Canadian athletes are finding American football abroad

When Rob Schaper-Kotter of Coquitlam, B.C., just outside of Vancouver, finished his junior (18-22 years of age) football career with the now defunct Vancouver Trojans, like so many other football players in Canada he had no idea where to turn to feed his urge to continue playing.

Then he discovered that they play football in Europe.

He discovered that there are more than 1,200 teams in 30 countries in Europe most looking for import players. Although there are restrictions on the number of foreign players allowed on each team, he managed to find teams and spent four years enjoying Europe and football.

Luke Zetazate from Brampton, Ontario also discovered it. In fact, he has turned it into a career. Now playing and coaching in Poland, Luke has bounced around Europe as well as his native Philippines for almost 10 years.

Still, given all the football that is played in Canada at universities, high schools and in community programs, not many other Canadians it seems have discovered this. According to, the website that has been helping players and teams find each other for the past 15 years, since 2012 no more than about 100 Canadians have headed overseas to play football. That number will grow though as the word gets out that you can play football in Europe or in many other countries, and get paid for it. Not much mind you, but the cost of the airfare, plus housing, some cash and some form of transportation plus the opportunity to travel around Europe is not a bad deal. And you get to play a game you love.

We spoke with both Rob Schaper-Kotter and Luke Zetazate about their experiences playing a game they love on the other side of the world from Canada.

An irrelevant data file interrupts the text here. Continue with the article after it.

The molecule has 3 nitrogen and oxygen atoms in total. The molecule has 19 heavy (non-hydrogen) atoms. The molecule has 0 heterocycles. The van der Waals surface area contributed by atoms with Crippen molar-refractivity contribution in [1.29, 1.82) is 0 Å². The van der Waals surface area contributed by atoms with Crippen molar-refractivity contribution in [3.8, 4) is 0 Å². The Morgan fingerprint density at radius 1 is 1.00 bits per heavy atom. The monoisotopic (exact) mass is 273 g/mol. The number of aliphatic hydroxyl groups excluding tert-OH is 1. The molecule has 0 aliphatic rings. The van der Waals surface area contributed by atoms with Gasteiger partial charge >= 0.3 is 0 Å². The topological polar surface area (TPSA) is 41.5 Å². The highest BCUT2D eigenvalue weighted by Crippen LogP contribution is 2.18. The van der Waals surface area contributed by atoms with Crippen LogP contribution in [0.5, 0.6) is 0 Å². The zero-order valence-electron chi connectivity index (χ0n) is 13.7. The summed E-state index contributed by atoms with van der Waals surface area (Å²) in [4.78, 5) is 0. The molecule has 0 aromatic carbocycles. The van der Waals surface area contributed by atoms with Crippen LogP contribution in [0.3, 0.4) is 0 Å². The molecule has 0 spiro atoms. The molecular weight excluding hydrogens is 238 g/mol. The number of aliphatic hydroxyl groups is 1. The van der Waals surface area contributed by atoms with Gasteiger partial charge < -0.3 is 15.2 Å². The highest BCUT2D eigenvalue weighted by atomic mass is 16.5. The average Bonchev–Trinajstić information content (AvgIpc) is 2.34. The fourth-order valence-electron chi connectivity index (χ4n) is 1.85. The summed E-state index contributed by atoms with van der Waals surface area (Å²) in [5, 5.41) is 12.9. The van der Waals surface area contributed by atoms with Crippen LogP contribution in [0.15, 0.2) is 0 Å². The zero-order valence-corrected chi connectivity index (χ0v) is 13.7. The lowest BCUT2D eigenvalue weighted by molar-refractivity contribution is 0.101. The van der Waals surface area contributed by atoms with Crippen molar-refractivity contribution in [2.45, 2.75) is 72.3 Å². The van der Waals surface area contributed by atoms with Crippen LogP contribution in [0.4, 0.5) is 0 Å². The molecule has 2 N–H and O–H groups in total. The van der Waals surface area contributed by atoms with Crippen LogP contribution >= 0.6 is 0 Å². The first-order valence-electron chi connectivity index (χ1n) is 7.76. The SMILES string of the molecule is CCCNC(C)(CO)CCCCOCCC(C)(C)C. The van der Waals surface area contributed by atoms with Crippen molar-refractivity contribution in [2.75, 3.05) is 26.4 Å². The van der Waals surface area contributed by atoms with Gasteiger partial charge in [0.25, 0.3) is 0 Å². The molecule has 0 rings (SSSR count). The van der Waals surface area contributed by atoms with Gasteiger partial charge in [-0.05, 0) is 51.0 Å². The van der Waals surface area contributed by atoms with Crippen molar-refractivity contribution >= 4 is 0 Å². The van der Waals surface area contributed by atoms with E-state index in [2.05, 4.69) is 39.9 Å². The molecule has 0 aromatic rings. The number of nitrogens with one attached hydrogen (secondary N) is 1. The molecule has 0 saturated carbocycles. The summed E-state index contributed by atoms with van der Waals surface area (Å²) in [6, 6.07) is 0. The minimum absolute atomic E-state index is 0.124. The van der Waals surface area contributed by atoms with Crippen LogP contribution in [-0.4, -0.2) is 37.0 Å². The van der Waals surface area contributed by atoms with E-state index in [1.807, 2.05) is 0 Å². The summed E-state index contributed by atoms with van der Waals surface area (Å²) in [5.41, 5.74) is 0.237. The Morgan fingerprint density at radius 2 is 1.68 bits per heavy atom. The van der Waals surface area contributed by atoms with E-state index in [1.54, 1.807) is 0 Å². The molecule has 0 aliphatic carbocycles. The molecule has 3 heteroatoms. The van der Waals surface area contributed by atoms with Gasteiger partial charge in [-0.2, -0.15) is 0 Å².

American Football International: Rob, how long did you play in Europe and for what teams?

Schaper Kotter: I played 4 seasons in Europe. First year for the Lappeenranta Rajaritarit in the div. 1 Maple League in Finland. Second year for the Stavanger AFC Show in the div. 1 league in Norway. Third year for the Helsinki Wolverines in the div. 1 maple league in Finland. Fourth year for the Wiesbaden Phantoms in the div. 2 league in Germany.

AFI: Was there any country you enjoyed more than the others?

Schaper-Kotter: The two seasons I played in Finland were my favorite. I tell everyone that Finland during summer time is really fun and is a must see. There’s something happening every day and night.

AFI: How about you Luke? You are still playing. How long have you been playing football in Europe and other parts of the world?

Luke Zetazate: I first came to Europe in 2006. I returned to North America 2008-2009 to play Arena Football. I was a part of Bossier Shreveport’s Battlewings Af2 Alaska Wild 2009 Indoor Footbal League.

AFI: How many different teams have you played and coached for and which ones?

Zetazate: The list over the past 11 years is long. Right now I am playing for the Warsaw Sharks in Poland. Before that the Radom Green Ducks also in Poland, the Manila Wolves ABP in the Philippines, the Seahawks Sopot in Poland as well as the Sopot Sabercats and the Gdynia Seahawks. I played for the Moscow Red Falcons in 2010 as well as the Oslo Vikings in Norway. I played Arena Ball with the Alaska Wild and the Bossier City Battlewings in 2009 and 2008. That same year I played in Sweden for the Stockholm Mean Machines. I also played for the Winterthur Warriors in Switzerland and the Lubeck Cougars in Germany. 

My coaching resume is just as long and includes almost all those teams but I also coached with the Polish national team, Moscow Red Falcons in Russia and I was the offensive coordinator for Team Canada Football U21 private traveling team in 2008.

AFI: Rob, how did you find out about playing in Europe?